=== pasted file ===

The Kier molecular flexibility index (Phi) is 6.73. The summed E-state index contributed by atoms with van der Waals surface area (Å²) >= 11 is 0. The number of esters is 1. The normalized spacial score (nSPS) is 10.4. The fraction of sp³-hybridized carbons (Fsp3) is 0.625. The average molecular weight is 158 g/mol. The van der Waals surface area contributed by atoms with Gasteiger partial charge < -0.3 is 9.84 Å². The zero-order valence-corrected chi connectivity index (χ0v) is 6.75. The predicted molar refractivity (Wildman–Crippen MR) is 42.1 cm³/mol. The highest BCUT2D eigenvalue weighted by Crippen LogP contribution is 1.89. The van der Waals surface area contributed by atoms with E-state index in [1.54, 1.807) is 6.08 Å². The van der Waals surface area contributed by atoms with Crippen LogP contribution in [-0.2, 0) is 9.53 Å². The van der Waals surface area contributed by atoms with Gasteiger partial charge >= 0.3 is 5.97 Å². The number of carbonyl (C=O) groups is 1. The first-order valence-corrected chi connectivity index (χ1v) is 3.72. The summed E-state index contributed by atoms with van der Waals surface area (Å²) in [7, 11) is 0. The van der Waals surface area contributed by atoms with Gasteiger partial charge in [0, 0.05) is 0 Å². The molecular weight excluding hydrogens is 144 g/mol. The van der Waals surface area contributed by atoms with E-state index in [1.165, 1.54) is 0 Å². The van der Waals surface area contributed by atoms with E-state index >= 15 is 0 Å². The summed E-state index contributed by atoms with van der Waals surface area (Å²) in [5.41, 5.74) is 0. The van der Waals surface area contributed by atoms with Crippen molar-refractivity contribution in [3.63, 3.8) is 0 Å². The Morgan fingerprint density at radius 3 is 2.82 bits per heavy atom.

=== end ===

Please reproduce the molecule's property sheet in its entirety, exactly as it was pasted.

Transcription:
The Kier molecular flexibility index (Phi) is 6.73. The summed E-state index contributed by atoms with van der Waals surface area (Å²) >= 11 is 0. The number of esters is 1. The normalized spacial score (nSPS) is 10.4. The fraction of sp³-hybridized carbons (Fsp3) is 0.625. The average molecular weight is 158 g/mol. The van der Waals surface area contributed by atoms with Gasteiger partial charge < -0.3 is 9.84 Å². The zero-order valence-corrected chi connectivity index (χ0v) is 6.75. The predicted molar refractivity (Wildman–Crippen MR) is 42.1 cm³/mol. The highest BCUT2D eigenvalue weighted by Crippen LogP contribution is 1.89. The van der Waals surface area contributed by atoms with E-state index in [1.54, 1.807) is 6.08 Å². The van der Waals surface area contributed by atoms with Crippen LogP contribution in [-0.2, 0) is 9.53 Å². The van der Waals surface area contributed by atoms with Gasteiger partial charge >= 0.3 is 5.97 Å². The number of carbonyl (C=O) groups is 1. The first-order valence-corrected chi connectivity index (χ1v) is 3.72. The summed E-state index contributed by atoms with van der Waals surface area (Å²) in [7, 11) is 0. The van der Waals surface area contributed by atoms with Gasteiger partial charge in [0, 0.05) is 0 Å². The molecular weight excluding hydrogens is 144 g/mol. The van der Waals surface area contributed by atoms with E-state index in [1.165, 1.54) is 0 Å². The van der Waals surface area contributed by atoms with E-state index >= 15 is 0 Å². The summed E-state index contributed by atoms with van der Waals surface area (Å²) in [5.41, 5.74) is 0. The van der Waals surface area contributed by atoms with Crippen molar-refractivity contribution in [3.63, 3.8) is 0 Å². The Morgan fingerprint density at radius 3 is 2.82 bits per heavy atom.